Governors and state legislatures should make establishing a health insurance exchange the No. 1 item on their healthcare agenda this year, a majority of Americans said in a survey from the Kaiser Family Foundation, Robert Wood Johnson Foundation and Harvard School of Public Health
In the survey, conducted Jan. 3-9, respondents identified the top healthcare priorities at the state and federal levels. It found that 55% said creating an insurance exchange should lead the list for state officials. According to Kaiser, so far 18 states have indicated they will run their own exchanges, while seven have said they will operate an exchange with the federal government. The exchange option in the survey was the only one of seven possibilities in which a majority of those surveyed identified it as a top priority. For instance, 39% said the main priority should be supporting women's access to family planning and other reproductive services, while 37% identified increasing state regulation of health insurance premiums.
Meanwhile, a majority of Americans—52%—said states should expand their Medicaid programs, as opposed to 42% who said the program should be kept as it is today. Predictably, those results followed political party lines on the issue, with 66% of Republicans favoring the status quo and 75% of Democrat respondents preferring Medicaid expansion.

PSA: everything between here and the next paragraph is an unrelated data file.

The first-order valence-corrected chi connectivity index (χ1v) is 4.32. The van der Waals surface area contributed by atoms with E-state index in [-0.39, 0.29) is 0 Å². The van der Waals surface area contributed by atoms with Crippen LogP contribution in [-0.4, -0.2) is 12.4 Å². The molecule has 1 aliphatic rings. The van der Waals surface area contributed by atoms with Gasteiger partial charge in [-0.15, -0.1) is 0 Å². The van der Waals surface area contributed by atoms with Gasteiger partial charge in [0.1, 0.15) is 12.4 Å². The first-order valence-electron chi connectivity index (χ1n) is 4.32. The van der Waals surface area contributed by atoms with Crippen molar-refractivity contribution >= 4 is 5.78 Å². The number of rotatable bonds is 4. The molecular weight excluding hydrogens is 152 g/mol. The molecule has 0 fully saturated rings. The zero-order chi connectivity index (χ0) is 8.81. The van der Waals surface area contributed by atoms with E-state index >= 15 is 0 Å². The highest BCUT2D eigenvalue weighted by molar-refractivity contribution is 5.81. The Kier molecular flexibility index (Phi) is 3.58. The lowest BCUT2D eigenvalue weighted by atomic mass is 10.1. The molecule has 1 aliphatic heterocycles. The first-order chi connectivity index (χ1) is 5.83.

And as the new 113th Congress prepares to dive into some thorny budget battles on Capitol Hill, they should not make major reductions to Medicare, according to 58% of respondents. Medicare was second only to public education in the list of federal programs and services that the public said should not be cut as part of deficit-reduction negotiations.
Survey participants also had a chance to evaluate a list of 15 federal healthcare program areas—not including Medicare, Medicaid and the Patient Protection and Affordable Care Act—to determine which of those they deemed most important for federal spending this year. Of those, five were identified by a majority of respondents as the top priorities: funding for veterans' healthcare (60%); addressing health problems related to natural or man-made disasters (59%); bolstering research to find cures and treatments for major disease threats; preventing infectious diseases, including providing vaccinations (52%); and preventing chronic illnesses (51%).
“When asked if federal spending on improving health and preventing illness saves the nation money in the long run, two-thirds of the public (67%) says it does,” according to the report. “Not surprisingly, those who hold this belief are significantly more likely to prioritize spending on things like vaccinations and screening tests, as well as providing funds to state public health departments and hospitals that treat the uninsured.”